Paradip, Helen, Jal, Phailin and now Hudhud. The eastern coast of India has always been prone to deadly weather formations that develop over the Bay of Bengal, and this year is no different. On Wednesday, the Meteorological Department sent out an official alert that a depression over the Andaman Sea had intensified into a cyclone.

The storm has been named Hudhud, a reference to an Afro-Eurasian bird, in accordance with the proposed cyclone name list. The Met department expects it to have severe impact over north coastal Andhra Pradesh and the south Odisha coast over the next 36 hours. The official bulletin expects extremely heavy rainfall from the evening of October 11, followed by speeds of up to 150 km/h on 12th morning, as well as extremely rough seas.

Quite clearly, those living on the eastern coast are in for a rough end to the week.

But this is not India in 1999. Back then a super cyclone killed more than 15,000 people, mostly in Odisha, and ended up disrupting the lives of 20 million others. Last year, however, the casualty count for the most severe cyclone to hit India since 1999 was kept down to just 38 people.

So how did India manage to go from more than 15,000 deaths in 1999 to keeping the number of casualties to double digits?


Improvements in two areas have been key: weather forecasting and evacuation procedures. The most effective way to ensure extreme weather events do not cause tremendous destruction is to be warned about them early on and to move people out of the way.

The Met department now tracks the difference between its forecasts and the path that the storm eventually takes. Using this forecast skill metric, Indian meteorologists have substantially improved their accuracy when it comes to predicting such weather events, making it easier for disaster management authorities to then take action.

The difference in the number of fatalities between Cyclone Phailin and the Uttarakhand cloudburst is instructive here. Both storms happened last year, yet Uttarakhand left more than 5,700 dead and millions affected. Although Phailin would also affect millions, its casualty count was kept to double digits. A big part of this was simply that there was no advance warning about the Uttarakhand cloudburst, while the Met department and local authorities had been tracking Phailin for weeks.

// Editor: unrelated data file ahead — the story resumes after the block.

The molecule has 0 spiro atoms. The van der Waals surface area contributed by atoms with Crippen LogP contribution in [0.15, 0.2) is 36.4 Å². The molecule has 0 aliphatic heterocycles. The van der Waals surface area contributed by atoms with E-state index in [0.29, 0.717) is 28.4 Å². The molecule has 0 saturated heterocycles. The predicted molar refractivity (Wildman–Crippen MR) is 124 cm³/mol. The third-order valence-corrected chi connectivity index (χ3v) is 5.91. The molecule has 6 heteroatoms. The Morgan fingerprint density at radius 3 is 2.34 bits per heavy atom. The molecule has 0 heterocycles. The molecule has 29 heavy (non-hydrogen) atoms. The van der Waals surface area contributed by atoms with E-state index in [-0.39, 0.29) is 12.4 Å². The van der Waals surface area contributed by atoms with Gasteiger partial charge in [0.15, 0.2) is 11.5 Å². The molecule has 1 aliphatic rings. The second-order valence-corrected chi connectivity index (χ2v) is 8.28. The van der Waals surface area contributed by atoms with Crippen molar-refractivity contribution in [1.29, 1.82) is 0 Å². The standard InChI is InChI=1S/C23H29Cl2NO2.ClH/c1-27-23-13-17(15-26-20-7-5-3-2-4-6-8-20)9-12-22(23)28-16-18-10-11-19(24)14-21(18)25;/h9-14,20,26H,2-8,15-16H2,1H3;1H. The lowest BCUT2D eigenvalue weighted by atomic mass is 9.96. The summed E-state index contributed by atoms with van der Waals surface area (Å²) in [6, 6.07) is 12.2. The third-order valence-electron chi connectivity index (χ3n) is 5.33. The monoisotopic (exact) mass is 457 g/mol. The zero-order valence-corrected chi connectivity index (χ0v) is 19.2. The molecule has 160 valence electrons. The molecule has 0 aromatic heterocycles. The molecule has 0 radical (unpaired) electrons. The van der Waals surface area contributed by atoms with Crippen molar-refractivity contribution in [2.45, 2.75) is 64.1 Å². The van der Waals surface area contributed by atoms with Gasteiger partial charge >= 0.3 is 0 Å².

By the time there were four days until Phailin made landfall – almost exactly a year ago now – warnings had been spread through the affected zone, ensuring that 400,000 people had moved out of the most vulnerable zones. Eventually, more than 1.2 million people were evacuated, the largest such operation India carried out in more than two decades.

“Government cooperation, preparedness at the community level, early warning communication and lessons learned from Cyclone 05B [in 1999], contributed to the successful evacuation operation, effective preparation activities and impact mitigation,” stated a report filed by the United Nations Environment Programme’s Global Environment Alert Service. “This event exhibits the importance, benefits and effectiveness of the use of early warning for a massive disaster.”

According to UNEP, the government of Odisha spent more than $255 million over the last few years on cyclone mitigation projects. This included the building of evacuation shelters, conducting planning exercises, conducting drills and strengthening embankments.

“Successfully evacuating a million people is not a small task,” said a memo from the World Bank, which provided funding for some of Odisha’s disaster management projects. “This cannot be merely achieved by kicking the entire state machinery into top gear for 3-4 days following a cyclone warning. This has taken years of planning, construction of disaster risk mitigation infrastructure, setting up of evacuation protocols, identification of potential safe buildings to house communities and most importantly, working with communities and community-based local organizations.”


As of now, Hudhud does not appear to be turning into a Super Cyclone, although the Met department is expecting severe weather when it makes landfall this weekend. Teams from the disaster management force are prepared and expect to have a clearer idea within a day of where the storm is likely to hit land.

Authorities in Ganjam district, where it is expected to have the most severe impact, have ensured they have sufficient manpower to deal with any fallout. More than 300 evacuation centres have also been kept ready, although the government hasn’t asked any residents to leave their houses, because the area of landfall is yet to be properly forecast.

The cyclone has already had some effect in the state, with vegetable prices going up steeply and residents rushing to get essential commodities. But after the mostly positive experience of Phailin, the government seems confident about taking on Hudhud as well, with chief minister Naveen Patnaik insisting that the state has prepared all contingency plans and will now wait to see what IMD forecasts have in store.